"It was decided to create a command center that will coordinate all the work on optimization of distribution of the water resources. It will be headed by an authorized representative of the government, the governor of Chu Oblast Kanatbek Isayev. The center will be reporting to the government on the situation every two days,” First Deputy PM Sapashev said on July 11, according to IA Novosti-Kazakhstan. The center will also include heads of law enforcement agencies of the region.

The newswire reported that the Kyrgyz government cited unusually small shortage of water this year, noting that a similar drought was recorded in Kyrgyzstan about two decades ago. The government of Kyrgyzstan recalled that during the Soviet era there were four hundred collective and state farms in Chu Oblast. They received water for irrigation on a strict schedule. Now, there are 28,000 farms "and everyone wants to water the fields at the same time."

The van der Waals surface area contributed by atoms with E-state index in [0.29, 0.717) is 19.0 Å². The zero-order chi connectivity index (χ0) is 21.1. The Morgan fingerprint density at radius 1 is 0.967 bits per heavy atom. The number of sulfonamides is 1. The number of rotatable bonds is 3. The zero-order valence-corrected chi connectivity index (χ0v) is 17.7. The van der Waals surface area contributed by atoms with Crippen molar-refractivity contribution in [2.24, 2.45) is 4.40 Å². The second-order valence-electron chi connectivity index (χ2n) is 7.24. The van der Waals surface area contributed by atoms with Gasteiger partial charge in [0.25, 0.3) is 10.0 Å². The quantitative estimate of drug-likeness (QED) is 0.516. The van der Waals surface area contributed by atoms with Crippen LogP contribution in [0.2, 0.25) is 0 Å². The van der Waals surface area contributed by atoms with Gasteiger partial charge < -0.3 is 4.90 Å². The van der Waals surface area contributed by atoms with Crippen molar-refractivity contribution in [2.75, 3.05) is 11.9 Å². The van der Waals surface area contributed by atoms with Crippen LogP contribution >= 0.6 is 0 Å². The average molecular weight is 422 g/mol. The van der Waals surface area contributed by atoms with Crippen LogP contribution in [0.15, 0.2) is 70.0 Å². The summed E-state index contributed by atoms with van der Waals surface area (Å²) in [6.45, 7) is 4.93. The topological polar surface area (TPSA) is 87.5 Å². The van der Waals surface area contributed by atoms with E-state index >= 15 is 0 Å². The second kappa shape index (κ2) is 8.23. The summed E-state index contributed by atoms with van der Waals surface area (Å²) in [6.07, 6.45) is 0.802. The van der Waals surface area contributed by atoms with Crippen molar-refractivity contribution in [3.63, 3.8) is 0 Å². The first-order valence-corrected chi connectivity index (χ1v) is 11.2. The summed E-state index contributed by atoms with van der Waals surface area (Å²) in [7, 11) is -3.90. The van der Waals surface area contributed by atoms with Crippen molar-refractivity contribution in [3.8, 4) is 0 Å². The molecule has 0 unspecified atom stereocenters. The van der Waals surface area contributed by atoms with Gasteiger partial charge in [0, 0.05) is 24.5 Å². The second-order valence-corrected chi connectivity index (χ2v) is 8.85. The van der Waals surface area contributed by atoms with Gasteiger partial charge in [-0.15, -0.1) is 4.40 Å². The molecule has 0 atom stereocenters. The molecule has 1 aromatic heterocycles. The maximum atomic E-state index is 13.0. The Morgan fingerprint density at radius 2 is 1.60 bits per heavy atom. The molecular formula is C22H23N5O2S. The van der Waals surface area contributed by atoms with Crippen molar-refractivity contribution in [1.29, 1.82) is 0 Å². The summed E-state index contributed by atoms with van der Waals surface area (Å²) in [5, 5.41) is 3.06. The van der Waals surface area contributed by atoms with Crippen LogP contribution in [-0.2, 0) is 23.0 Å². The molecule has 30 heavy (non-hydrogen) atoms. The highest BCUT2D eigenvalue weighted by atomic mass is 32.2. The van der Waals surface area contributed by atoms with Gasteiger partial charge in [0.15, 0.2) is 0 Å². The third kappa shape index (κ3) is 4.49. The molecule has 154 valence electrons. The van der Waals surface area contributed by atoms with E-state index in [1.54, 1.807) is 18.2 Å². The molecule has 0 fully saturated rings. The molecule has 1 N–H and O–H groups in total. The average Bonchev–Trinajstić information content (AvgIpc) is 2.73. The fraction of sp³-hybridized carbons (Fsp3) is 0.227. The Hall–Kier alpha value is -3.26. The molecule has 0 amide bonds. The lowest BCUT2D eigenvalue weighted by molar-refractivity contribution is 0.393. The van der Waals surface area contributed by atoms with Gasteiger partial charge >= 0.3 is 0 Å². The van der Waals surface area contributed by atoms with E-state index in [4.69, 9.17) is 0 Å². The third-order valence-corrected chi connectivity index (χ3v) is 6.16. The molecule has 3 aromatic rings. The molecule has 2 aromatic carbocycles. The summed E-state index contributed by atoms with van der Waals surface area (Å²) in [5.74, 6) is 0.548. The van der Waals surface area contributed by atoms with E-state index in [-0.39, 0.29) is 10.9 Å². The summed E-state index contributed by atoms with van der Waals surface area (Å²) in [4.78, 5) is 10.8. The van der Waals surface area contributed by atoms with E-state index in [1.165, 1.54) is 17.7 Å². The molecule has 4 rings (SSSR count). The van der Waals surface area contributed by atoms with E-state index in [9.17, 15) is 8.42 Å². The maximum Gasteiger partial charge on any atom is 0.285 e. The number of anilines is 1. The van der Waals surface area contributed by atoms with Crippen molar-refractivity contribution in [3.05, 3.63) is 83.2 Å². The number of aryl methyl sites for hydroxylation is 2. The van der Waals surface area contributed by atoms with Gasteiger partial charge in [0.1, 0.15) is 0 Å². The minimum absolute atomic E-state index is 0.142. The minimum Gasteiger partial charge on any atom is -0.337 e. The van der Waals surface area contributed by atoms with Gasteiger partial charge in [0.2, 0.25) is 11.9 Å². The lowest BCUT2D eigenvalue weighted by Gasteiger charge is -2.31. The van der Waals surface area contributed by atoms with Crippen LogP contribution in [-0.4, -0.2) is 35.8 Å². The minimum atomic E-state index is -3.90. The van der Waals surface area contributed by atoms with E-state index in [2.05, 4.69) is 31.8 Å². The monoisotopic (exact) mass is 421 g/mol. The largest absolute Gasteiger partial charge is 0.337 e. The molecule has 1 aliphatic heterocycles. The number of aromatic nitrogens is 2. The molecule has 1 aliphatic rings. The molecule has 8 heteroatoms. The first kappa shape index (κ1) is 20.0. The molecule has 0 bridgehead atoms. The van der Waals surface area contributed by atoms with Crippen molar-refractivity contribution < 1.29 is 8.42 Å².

However, not all are convinced that the water shortages are as bad as they are claimed to be. For.kg cites one of its sources close to the situation as doubting the official statements and saying that there was actual an excess of water and a rise in the mountain rivers as opposed to a deficit.

Vesti.kg said that its department of hydrological forecasts reported that the average annual water basins of Kyrgyz rivers were at  81.25%, and would be at 70.88% during the next two summer months. The website said that any number between 80% and 120% was officially considered within the normal range and even 70.88% was not small enough to call the situation as serious “lack of water”.

Fuel for water

This situation was unfolding, while 1000 fuel tanks destined for Kyrgyzstan were stuck in Kazakhstan, causing fuel prices to spike in Kyrgyzstan. Railway shipments via Kazakhstan are the only source of fuel for Kyrgyzstan. So, naturally, the delays at the border create shortages of fuel in Kyrgyzstan.

It was unclear how Kyrgyzstan was going to deal with the problem. Until recently. Water may be the ace in its deck of the petroleum smelling cards. Now, water shortages are experienced in the very border region of Kazakhstan, where the Kyrgyz fuel tanks are being held off.